I'm having a little trouble grasping this tbh. Any comments on it or opinions?

I LOVE Mike Caro's very simplified theories and strategies, and his writing has always had a huge impact on me and my game. He has a shitload of stuff on his poker site poker1.com, and I hate to link to another forum, but his writing is honestly worth a look. He isn't called the mad genius of poker for nothing.

Anyways just thought I'd share and see what you guys thought of this...
Egon Towst

Egon Towst

Cardschat Elite
It`s expressed in broad terms, Chuck, and capable of more than one interpretation.

The main idea I take from it is this: If you are first to act in a betting round, your action (whether fold, check, or bet) becomes a major piece of the information on which players to your left base their decision. Therefore, early position players have the possibility, by their behaviour, to influence opponents to their advantage.

This makes reasonable sense, though it runs somewhat contrary to the usual perception that late position is most advantageous.


Hey Chuck,

I've read pretty much everything on Poker1.com. I got there before I found Cardschat and to be honest lots of it is very useful.

All I think he's saying here is that most people don't understand why they make the decisions they make at the table. And because of this, if you can make specific decisions and understand the benefits of those decisions you can then manipulate the opponents you play against who don't. Caro is also all about playing people in a live setting, so when at a table you can develop influence over opponents who aren't all that experienced or aware of the psychological realities of the game.

What do you think?


Cool; that's pretty much what I got out of it last night (4AM :eek:) but it didn't really sink in yet. The key thing being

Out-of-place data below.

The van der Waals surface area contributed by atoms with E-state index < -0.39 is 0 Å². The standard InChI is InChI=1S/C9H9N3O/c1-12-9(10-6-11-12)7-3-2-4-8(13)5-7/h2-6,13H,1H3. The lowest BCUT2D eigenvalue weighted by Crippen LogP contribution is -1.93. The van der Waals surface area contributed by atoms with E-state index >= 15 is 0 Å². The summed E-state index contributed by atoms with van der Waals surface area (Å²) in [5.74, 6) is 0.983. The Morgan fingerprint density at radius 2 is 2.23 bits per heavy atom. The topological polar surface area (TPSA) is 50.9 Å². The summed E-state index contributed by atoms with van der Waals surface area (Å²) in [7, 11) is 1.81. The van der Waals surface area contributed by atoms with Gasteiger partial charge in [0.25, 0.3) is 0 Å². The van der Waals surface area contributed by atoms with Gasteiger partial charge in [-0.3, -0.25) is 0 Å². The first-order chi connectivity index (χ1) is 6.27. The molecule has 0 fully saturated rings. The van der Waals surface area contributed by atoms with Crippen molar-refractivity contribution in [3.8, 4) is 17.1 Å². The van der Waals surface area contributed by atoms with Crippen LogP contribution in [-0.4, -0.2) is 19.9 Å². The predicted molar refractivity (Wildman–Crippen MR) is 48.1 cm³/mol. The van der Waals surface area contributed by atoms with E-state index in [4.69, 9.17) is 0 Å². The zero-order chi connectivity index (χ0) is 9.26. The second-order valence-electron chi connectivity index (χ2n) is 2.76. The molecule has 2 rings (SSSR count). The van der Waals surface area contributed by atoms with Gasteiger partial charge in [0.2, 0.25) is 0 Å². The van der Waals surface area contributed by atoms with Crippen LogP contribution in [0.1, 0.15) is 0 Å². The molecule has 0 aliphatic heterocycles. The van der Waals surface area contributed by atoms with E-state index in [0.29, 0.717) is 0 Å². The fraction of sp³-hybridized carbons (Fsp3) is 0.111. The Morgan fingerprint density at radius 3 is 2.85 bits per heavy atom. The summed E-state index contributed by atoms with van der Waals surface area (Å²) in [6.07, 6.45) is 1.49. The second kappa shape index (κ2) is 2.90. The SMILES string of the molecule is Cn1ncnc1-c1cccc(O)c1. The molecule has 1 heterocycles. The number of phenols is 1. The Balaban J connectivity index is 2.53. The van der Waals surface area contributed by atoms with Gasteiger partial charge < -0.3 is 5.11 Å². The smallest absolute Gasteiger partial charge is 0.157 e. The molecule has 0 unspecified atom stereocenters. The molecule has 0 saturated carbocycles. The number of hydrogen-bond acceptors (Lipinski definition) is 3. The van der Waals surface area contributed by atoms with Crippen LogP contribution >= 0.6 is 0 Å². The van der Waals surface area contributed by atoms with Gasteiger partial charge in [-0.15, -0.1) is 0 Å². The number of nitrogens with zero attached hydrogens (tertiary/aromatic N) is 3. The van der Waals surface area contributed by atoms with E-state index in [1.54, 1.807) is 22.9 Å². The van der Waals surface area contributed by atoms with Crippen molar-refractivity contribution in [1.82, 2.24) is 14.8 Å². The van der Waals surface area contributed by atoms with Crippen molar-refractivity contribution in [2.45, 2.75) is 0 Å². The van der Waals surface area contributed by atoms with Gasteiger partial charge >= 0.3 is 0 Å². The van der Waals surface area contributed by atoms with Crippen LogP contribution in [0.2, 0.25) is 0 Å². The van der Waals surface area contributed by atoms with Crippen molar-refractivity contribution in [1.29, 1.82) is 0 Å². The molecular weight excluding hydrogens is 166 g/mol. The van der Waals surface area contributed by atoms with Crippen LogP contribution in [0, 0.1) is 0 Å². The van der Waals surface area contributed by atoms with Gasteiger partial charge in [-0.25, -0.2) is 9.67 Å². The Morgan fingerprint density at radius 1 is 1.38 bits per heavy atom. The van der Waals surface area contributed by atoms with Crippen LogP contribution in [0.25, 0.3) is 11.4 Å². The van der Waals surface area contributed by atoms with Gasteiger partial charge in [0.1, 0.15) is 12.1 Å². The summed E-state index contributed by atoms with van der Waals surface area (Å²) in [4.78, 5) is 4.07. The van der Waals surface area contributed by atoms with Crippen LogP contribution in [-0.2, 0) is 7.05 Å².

One last time – Caro’s Law of Loose Wiring:

“If choices are not clearly connected to their benefits, people usually interact in ways that make outcomes unpredictable.”

I found it kind of odd how he said that

Nothing I could possibly teach you is more important than Caro’s Law of Loose Wiring.

I find this 'law' interesting, but don't see how it could be the most important thing to teach people...
F Paulsson

F Paulsson

euro love
Caro's "law" is stressing the point that while it's nice to be able to dissect a hand rationally, people aren't rational. If I'm in a situation where I might as well raise as fold, it's not entirely clear what makes me go for one or the other. I mean, I'm not randomly going to fold the nuts. But I might randomly fold a mediocre hand, and call with it otherwise.

If you can "steer" me in the direction you want, then you'll be able to induce a fold or a call, depending on what you're after. That's what this article is about.


Jeez...I really was 1/2 asleep last night. Forgot completely about why he said this was such a good rule (pretty much what you just summed up, FP). It's how psychology takes its effect in poker by doing this 'steering'. Making people change their minds on those marginal decisions to give you a better outcome.

Thanks for the input guys! I hope to post more stuff from Mike Caro in the future for more analysis.


Ok ok ok I *think* I have a handle on this that other folks may not... or it could be the 4am and too much coca-cola speaking. Anyway, this is what I saw immediately in his (VERY interesting) article. He says that

"If choices are not clearly connected to their benefits, people usually interact in ways that make outcomes unpredictable."

Forgive me if I'm wrong, but isn't that pretty much saying that

"If people don't know what happens when they push a button, then random stuff can happen because people might push ANY button at all."


What has been failed to mention is this however... Mike's Law has a corrolary. I'll call it Lana's Corrolary for short. It goes like this

"If definite choices produce definitive outcomes then people's behaviour becomes increasingly predictable".

As we all know, predicting behaviour at a card table is the difference between winning with 7-2 offsuit and losing with A-K suited.

So here's what I glean from Mike's Law...

DO YOUR BEST to connect a specific choice to a specific benefit, from your opponent's viewpoint, and their behaviour will become more and more predictable the more you do this.

For example, chose one of your opponents and target them specifically. Let's say that EVERY TIME he raises 3x the BB preflop, you re-raise him 6x the BB. Make no special exeptions, make no special rules. Don't try to talk yourself out of it just because you happen to be holding rags to his pocket pair. What you're doing ISN'T attempting to win the pot. You are SPENDING chips in the pursuit of influencing his behaviour in the future. There will come a time when you can use this influence to your advantage.

Have I overstated the Law? Thoughts? Criticisms??